I told you last week that I was working on my Europe forecast for 2017, and – as it turns out – it’s not a very rosy one.
The truth is, we may be much closer to the end of the current form of the European Union than most people – and markets – assume.
Investors treated Brexit and rejection of the Italian constitutional referendum as reasons to rally in 2016, a reaction I did not expect and believe is misguided (perhaps the negative reaction will be delayed until later in 2017). The current structure of the European Union and the monetary policies of the European Central Bank (ECB) are anti-growth. The ECB is pursuing the same policies that failed to stimulate sustainable economic growth in the United States and Japan – ZIRP and QE. Rising economic and political pressures may hasten a new governance model in which individual nations could regain control of their own economies and currencies, but such a process will engender serious economic and market instability.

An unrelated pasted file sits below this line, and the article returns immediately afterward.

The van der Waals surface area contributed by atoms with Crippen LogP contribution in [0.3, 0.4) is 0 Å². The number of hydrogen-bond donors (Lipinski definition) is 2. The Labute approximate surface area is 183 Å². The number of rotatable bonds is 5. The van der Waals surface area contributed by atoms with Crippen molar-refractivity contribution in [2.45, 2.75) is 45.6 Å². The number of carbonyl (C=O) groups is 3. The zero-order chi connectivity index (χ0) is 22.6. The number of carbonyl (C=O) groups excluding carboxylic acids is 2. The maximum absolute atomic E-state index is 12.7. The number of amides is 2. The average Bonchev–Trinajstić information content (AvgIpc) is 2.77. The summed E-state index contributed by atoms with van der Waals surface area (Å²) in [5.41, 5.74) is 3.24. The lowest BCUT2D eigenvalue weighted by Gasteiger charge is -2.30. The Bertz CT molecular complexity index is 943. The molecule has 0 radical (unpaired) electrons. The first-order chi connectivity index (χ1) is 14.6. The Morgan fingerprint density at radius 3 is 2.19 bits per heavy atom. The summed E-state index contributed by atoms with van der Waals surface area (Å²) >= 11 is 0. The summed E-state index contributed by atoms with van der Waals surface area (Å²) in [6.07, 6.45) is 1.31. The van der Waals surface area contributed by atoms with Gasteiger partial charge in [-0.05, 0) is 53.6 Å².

With important elections on the horizon in Germany, France and Italy, the future of the European Union may be rewritten by voters before the end of 2017.
As I’ve been explaining for a long time, that instability will create ripple effects that are felt round the world.
And it could start a lot sooner than we think.